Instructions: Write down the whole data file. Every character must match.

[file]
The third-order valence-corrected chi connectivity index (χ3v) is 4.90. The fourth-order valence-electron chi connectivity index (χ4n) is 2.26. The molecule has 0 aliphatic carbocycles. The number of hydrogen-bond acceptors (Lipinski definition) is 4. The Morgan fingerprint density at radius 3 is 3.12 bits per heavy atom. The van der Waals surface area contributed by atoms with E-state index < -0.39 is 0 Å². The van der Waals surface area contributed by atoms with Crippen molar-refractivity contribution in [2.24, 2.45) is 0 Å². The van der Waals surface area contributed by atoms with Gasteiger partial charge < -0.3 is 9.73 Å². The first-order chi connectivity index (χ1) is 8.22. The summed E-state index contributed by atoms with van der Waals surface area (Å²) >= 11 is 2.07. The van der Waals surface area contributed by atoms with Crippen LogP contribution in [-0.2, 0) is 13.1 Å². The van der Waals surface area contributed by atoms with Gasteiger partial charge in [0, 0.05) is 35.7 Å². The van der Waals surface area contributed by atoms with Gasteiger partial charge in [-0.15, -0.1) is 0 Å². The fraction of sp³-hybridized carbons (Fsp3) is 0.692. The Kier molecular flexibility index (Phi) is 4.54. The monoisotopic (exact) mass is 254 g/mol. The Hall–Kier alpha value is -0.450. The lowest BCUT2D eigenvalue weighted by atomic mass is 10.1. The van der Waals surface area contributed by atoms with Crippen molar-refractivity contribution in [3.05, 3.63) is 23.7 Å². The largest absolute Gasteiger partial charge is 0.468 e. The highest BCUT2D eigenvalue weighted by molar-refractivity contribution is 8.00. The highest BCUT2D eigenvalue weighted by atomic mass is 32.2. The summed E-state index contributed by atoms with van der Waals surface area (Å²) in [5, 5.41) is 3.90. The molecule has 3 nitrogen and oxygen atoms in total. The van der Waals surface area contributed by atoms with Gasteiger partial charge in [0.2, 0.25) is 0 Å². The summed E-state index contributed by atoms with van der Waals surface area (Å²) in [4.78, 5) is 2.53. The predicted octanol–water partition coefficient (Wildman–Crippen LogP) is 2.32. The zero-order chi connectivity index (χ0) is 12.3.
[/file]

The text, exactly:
The third-order valence-corrected chi connectivity index (χ3v) is 4.90. The fourth-order valence-electron chi connectivity index (χ4n) is 2.26. The molecule has 0 aliphatic carbocycles. The number of hydrogen-bond acceptors (Lipinski definition) is 4. The Morgan fingerprint density at radius 3 is 3.12 bits per heavy atom. The van der Waals surface area contributed by atoms with E-state index < -0.39 is 0 Å². The van der Waals surface area contributed by atoms with Crippen molar-refractivity contribution in [2.24, 2.45) is 0 Å². The van der Waals surface area contributed by atoms with Gasteiger partial charge < -0.3 is 9.73 Å². The first-order chi connectivity index (χ1) is 8.22. The summed E-state index contributed by atoms with van der Waals surface area (Å²) >= 11 is 2.07. The van der Waals surface area contributed by atoms with Crippen LogP contribution in [-0.2, 0) is 13.1 Å². The van der Waals surface area contributed by atoms with Gasteiger partial charge in [0, 0.05) is 35.7 Å². The van der Waals surface area contributed by atoms with Gasteiger partial charge in [-0.15, -0.1) is 0 Å². The fraction of sp³-hybridized carbons (Fsp3) is 0.692. The Kier molecular flexibility index (Phi) is 4.54. The monoisotopic (exact) mass is 254 g/mol. The Hall–Kier alpha value is -0.450. The lowest BCUT2D eigenvalue weighted by atomic mass is 10.1. The van der Waals surface area contributed by atoms with Crippen molar-refractivity contribution in [3.05, 3.63) is 23.7 Å². The largest absolute Gasteiger partial charge is 0.468 e. The highest BCUT2D eigenvalue weighted by molar-refractivity contribution is 8.00. The highest BCUT2D eigenvalue weighted by atomic mass is 32.2. The summed E-state index contributed by atoms with van der Waals surface area (Å²) in [5, 5.41) is 3.90. The molecule has 3 nitrogen and oxygen atoms in total. The van der Waals surface area contributed by atoms with Gasteiger partial charge in [0.2, 0.25) is 0 Å². The summed E-state index contributed by atoms with van der Waals surface area (Å²) in [4.78, 5) is 2.53. The predicted octanol–water partition coefficient (Wildman–Crippen LogP) is 2.32. The zero-order chi connectivity index (χ0) is 12.3.